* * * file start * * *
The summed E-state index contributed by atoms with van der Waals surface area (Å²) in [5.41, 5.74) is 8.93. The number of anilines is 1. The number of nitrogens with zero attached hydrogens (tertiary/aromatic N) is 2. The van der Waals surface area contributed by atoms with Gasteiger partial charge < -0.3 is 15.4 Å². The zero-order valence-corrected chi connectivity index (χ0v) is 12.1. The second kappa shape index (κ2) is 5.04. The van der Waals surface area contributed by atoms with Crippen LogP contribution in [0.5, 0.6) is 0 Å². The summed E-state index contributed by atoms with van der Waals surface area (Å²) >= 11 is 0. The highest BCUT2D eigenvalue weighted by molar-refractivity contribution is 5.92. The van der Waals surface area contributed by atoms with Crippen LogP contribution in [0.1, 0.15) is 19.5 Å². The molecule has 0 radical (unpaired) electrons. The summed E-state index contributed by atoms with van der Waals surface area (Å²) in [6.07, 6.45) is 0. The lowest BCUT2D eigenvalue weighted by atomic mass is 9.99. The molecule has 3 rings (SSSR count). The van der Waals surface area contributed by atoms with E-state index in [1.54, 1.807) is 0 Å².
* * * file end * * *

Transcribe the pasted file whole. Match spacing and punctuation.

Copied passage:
The summed E-state index contributed by atoms with van der Waals surface area (Å²) in [5.41, 5.74) is 8.93. The number of anilines is 1. The number of nitrogens with zero attached hydrogens (tertiary/aromatic N) is 2. The van der Waals surface area contributed by atoms with Gasteiger partial charge < -0.3 is 15.4 Å². The zero-order valence-corrected chi connectivity index (χ0v) is 12.1. The second kappa shape index (κ2) is 5.04. The van der Waals surface area contributed by atoms with Crippen LogP contribution in [0.5, 0.6) is 0 Å². The summed E-state index contributed by atoms with van der Waals surface area (Å²) >= 11 is 0. The highest BCUT2D eigenvalue weighted by molar-refractivity contribution is 5.92. The van der Waals surface area contributed by atoms with Crippen LogP contribution in [0.1, 0.15) is 19.5 Å². The molecule has 0 radical (unpaired) electrons. The summed E-state index contributed by atoms with van der Waals surface area (Å²) in [6.07, 6.45) is 0. The lowest BCUT2D eigenvalue weighted by atomic mass is 9.99. The molecule has 3 rings (SSSR count). The van der Waals surface area contributed by atoms with E-state index in [1.54, 1.807) is 0 Å².